Good Evening New York City Review
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On August 15, 1965, The Beatles performed at Shea Stadium, the home of baseball’s New York Mets. At that time, playing a stadium show was unheard of. However, this marked the beginning of huge shows by rock bands, leading up to musical festivals. This past year saw the opening of Citi Field, the new home of the Mets. I live about 30 miles away, so, for me, there was a steady media barrage of news that Sir Paul was coming back to town. Luckily for those like me who couldn’t attend the concert, the event was captured on the DVD/2 CD combo release of Paul McCartney’s Good Evening New York City.

There are 35 songs performed, if you count Paul’s version of Jimi Hendrix’s “Foxy Lady,” added at the end of “Let Me Roll It.” Of those songs, twenty are Beatles tunes, and the remaining are a mix from his solo albums, Wings material, John Lennon’s “Give Peace a Chance,” and the recent electronic music experiments, in which Paul calls himself “The Fireman.”

Touching moments come when he talks of John Lennon before singing “Here Today” and when speaking of George Harrison as he starts the song “Something” on ukulele. Midway through, the band joins in, and the crowd seems to slip into a higher gear in its response to Harrison’s beautiful song.

The performance of Sir Paul and band on the DVD features moments of all three shows, so the best efforts were captured. It drags just a tiny bit on the more introspective songs. The only other detraction I found was Paul not introducing each member of the band. He may have done so at the actual shows, but it would have been nice for the DVD viewers.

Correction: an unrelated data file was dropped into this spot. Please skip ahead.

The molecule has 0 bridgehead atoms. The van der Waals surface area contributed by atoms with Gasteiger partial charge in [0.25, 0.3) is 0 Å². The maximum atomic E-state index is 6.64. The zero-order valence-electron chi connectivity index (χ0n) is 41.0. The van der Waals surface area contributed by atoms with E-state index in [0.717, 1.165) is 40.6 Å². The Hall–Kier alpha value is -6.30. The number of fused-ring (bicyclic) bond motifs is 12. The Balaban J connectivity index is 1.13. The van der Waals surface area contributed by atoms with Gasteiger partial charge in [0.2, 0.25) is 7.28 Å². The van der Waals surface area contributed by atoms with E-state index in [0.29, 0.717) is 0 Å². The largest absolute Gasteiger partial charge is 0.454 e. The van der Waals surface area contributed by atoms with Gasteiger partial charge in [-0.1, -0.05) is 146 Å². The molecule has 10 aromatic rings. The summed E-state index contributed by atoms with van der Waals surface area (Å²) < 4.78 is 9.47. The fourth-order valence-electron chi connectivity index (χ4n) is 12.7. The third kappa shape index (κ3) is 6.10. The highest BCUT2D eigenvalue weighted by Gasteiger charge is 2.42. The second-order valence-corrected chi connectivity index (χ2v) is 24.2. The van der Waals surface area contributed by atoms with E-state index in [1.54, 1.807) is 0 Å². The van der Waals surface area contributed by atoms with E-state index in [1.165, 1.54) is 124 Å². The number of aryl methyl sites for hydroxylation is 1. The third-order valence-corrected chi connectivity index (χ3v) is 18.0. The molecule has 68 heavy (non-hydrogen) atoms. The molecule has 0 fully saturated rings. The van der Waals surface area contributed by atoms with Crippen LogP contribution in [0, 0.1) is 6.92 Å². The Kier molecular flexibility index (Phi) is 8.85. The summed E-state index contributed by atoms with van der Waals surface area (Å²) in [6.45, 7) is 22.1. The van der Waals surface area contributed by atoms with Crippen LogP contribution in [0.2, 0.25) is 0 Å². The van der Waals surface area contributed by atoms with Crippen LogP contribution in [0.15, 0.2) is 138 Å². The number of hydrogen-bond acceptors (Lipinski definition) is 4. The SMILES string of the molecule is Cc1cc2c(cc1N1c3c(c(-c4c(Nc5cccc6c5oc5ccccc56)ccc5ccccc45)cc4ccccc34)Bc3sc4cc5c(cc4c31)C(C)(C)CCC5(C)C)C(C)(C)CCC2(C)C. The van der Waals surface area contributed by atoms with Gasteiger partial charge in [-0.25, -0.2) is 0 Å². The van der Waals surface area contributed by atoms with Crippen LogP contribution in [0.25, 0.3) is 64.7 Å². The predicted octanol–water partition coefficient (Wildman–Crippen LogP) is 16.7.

Highlights for me are the opening of the DVD, which shows The Beatles about to take the stage at the Shea concert, the mixing/splicing in of The Beatles performing “I’m Down” at that same concert with Paul’s rendition at Citi Field, and the guest appearance of Billy Joel on piano for “I Saw Her Standing There.” The last song of the DVD/CD is predictably “The End,” which was the triumphant ending to the Beatles’ Abbey Road album.

I suggest you watch the DVD first, then listen to the CD. Why? Well, it’s like being at the actual show, so when you listen to the CD, you will think back to a moment of the DVD which most likely will make you smile. Though the order of the songs is identical, the banter has been cut out a little on the CD based on time constraints.

If you’re a music fan, not just a Beatles fan, Good Evening New York City will make a terrific present for the holidays. Greatness is timeless, and Paul McCartney was a part of the greatest band that ever was.

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